A container of volume 50 cc contains air (mean molecular weight = 28.8 g) and is open to atmosphere where the pressure is 100 kPa. The container is kept in a bath containing melting ice (0°C).
(a) Find the mass of the air in the container when thermal equilibrium is reached.
(b) The container is now placed in another bath containing boiling water (100°C).
Find the mass of air in the container.
(c) The container is now closed and placed in the melting-ice bath. Find the pressure of the air when thermal equilibrium is reached.
Volume of container V1=50cc=5010-6m3
Molecular mass of air in container M= 28.8g
Pressure of air P1= 100kPa=105Pa
(a) We know ideal gas equation
Where V= volume of gas
n=number of moles of gas
P=pressure of gas
In first case the air is kept in container having ice. So, temperature in case will be T1 =0=273.15K
Number of moles n= …. (1)
Number of moles n= …. (2)
Equating (1) and (2) we get
So, mass of air when temperature is 0 is 0.0635g.
(b) Now in second case the container having air is kept in a bath having boiling water. So, temperature will be T2=100=373.15K.
Since, now temperature is 100 therefore, some of the air will be expelled as air will expand but the volume of container is fixed. So, some of the air will go out of the container as container is open.
So, first we will calculate the mass of air expelled from container and then we will subtract it from the original volume V1 to get the mass of remaining air.
Pressure will be same as before, as the air is still open to atmosphere. So P2=P1.
Let the volume of expanded gas be V2. Number of moles in volume V2 be the same as before because no extra gas is added. It has just expanded.
As P2=P1, therefore
Volume of gas expelled out the container
Number of moles of expelled gas
So, the mass of gas remaining in the container
So, the mass of gas when temperature is 100 is 0.0456g.
(c) Now the container is kept in ice bath i.e. temperature 0 and container is closed. So, now the pressure will change.
Number of moles left =
Applying ideal gas equation
Pressure of gas when lid is closed, and temperature is 0 is 73.1kPa.
Rate this question :
The condition of air in a closed room is described as follows. Temperature 25°C, relative humidity = 60%, pressure = 104 kPa. If all the water vapor is removed from the room without changing the temperature, what will be the new pressure? The saturation vapor pressure at 25°C = 3.2 kPa.HC Verma - Concepts of Physics Part 2
The weather report reads, “Temperature 20°C: Relative humidity 100%”. What is the dew point?HC Verma - Concepts of Physics Part 2
Two glass bulbs of equal volume are connected by a narrow tube and are filled with a gas at 0°C at a pressure of 76 cm of mercury. One of the bulbs is then placed in melting ice and the other is placed in a water bath maintained at 62°C. What is the new value of the pressure inside the bulbs? The volume of the connecting tube is negligible.HC Verma - Concepts of Physics Part 2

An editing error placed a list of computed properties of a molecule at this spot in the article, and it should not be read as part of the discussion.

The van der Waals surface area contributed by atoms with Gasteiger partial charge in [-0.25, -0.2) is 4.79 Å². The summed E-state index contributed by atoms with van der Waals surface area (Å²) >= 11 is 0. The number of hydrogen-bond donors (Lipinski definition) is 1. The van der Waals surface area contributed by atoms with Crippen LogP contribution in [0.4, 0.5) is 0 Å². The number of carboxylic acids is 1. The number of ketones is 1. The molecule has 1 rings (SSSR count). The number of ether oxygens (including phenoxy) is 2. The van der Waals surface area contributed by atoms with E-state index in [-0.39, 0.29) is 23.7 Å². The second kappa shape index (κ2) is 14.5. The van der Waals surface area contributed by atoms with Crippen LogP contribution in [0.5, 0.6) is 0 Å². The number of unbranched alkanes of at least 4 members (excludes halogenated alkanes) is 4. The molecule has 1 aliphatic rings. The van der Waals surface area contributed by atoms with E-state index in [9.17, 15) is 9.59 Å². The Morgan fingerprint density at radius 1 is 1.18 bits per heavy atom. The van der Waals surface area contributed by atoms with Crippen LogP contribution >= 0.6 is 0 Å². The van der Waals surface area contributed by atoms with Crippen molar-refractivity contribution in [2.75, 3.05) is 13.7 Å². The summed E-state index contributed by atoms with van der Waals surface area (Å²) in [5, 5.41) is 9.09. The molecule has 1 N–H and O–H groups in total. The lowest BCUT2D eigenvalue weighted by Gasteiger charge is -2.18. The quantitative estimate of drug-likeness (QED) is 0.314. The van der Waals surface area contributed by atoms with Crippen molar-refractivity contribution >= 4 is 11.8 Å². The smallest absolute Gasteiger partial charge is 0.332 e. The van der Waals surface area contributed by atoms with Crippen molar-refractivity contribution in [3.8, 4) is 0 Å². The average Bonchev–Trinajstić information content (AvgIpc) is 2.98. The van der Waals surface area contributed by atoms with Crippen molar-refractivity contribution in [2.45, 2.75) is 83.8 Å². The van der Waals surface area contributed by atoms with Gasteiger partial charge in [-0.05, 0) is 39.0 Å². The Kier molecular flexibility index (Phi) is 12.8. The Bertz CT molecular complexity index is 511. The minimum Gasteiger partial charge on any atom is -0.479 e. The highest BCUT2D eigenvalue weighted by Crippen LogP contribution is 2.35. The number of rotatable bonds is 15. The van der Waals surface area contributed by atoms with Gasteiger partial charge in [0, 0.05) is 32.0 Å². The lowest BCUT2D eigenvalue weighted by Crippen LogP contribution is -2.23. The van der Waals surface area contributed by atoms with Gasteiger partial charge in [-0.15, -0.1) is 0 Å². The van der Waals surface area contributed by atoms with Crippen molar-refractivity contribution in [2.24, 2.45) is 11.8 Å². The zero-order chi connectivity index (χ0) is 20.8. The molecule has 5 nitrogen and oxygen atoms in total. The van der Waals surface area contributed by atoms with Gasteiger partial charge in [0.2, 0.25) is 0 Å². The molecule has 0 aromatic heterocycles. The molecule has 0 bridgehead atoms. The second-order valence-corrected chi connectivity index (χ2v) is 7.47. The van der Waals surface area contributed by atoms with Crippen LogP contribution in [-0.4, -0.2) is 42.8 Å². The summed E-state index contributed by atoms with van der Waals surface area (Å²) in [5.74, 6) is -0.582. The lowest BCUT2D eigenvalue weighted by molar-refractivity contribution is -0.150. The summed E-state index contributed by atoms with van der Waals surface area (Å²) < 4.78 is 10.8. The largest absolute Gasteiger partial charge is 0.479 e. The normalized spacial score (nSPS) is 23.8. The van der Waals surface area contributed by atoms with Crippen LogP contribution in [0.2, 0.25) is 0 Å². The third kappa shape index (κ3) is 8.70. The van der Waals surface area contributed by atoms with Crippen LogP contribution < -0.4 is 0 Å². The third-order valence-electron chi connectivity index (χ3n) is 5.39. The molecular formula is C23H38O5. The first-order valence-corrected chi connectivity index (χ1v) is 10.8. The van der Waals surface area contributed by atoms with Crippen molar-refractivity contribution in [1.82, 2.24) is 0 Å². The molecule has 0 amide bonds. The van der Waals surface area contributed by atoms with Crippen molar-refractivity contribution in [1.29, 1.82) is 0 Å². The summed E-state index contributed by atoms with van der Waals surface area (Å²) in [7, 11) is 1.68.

Pure water vapour is trapped in a vessel of volume 10 cm3. The relative humidity is 40%. The vapour is compressed slowly and isothermally. Find the volume of the vapour at which it will start condensing.HC Verma - Concepts of Physics Part 2
The temperature and the dew point in an open room are 20°C and 10°C. If the room temperature drops to 15 °C, what will be the new dew point?HC Verma - Concepts of Physics Part 2
An ideal gas is kept in a long cylindrical vessel fitted with a frictionless piston of cross-sectional area 10 cm2 and weight 1 kg. The length of the gas column in the vessel is 20 cm. The atmospheric pressure is 100 kPa. The vessel is now taken into a spaceship revolving round the earth as a satellite. The air pressure in the spaceship is maintained at 100 kPa. Find the length of the gas column in the cylinder.HC Verma - Concepts of Physics Part 2
Figure shows a large closed cylindrical tank containing water. Initially the air trapped above the water surface has a height h0 and pressure 2p0 where p0 is the atmospheric pressure. There is a hole in the wall of the tank at a depth h1 below the top from which water comes out. A long vertical tube is connected as shown.
(a) Find the height h2 of the water in the long tube above the top initially.
(b) Find the speed with which water comes out of the hole.
(c) Find the height of the water in the long tube above the top when the water stops coming out of the hole.
HC Verma - Concepts of Physics Part 2
An ideal gas is kept in a long cylindrical vessel fitted with a frictionless piston of cross-sectional area 10 cm2 and weight 1 kg (figure). The vessel itself is kept in a big chamber containing air at atmospheric pressure 100 kPa. The length of the gas column is 20 cm. If the chamber is now completely evacuated by an exhaust pump, what will be the length of the gas column? Assume the temperature to remain constant throughout the process.
HC Verma - Concepts of Physics Part 2
Find the number of molecules in 1 cm3 of an ideal gas at 0°C and at a pressure of 10–5 mm of mercury.HC Verma - Concepts of Physics Part 2
Consider a gas of neutrons. Do you expect it to behave much better as an ideal gas as compared to hydrogen gas at the same pressure and temperature?HC Verma - Concepts of Physics Part 2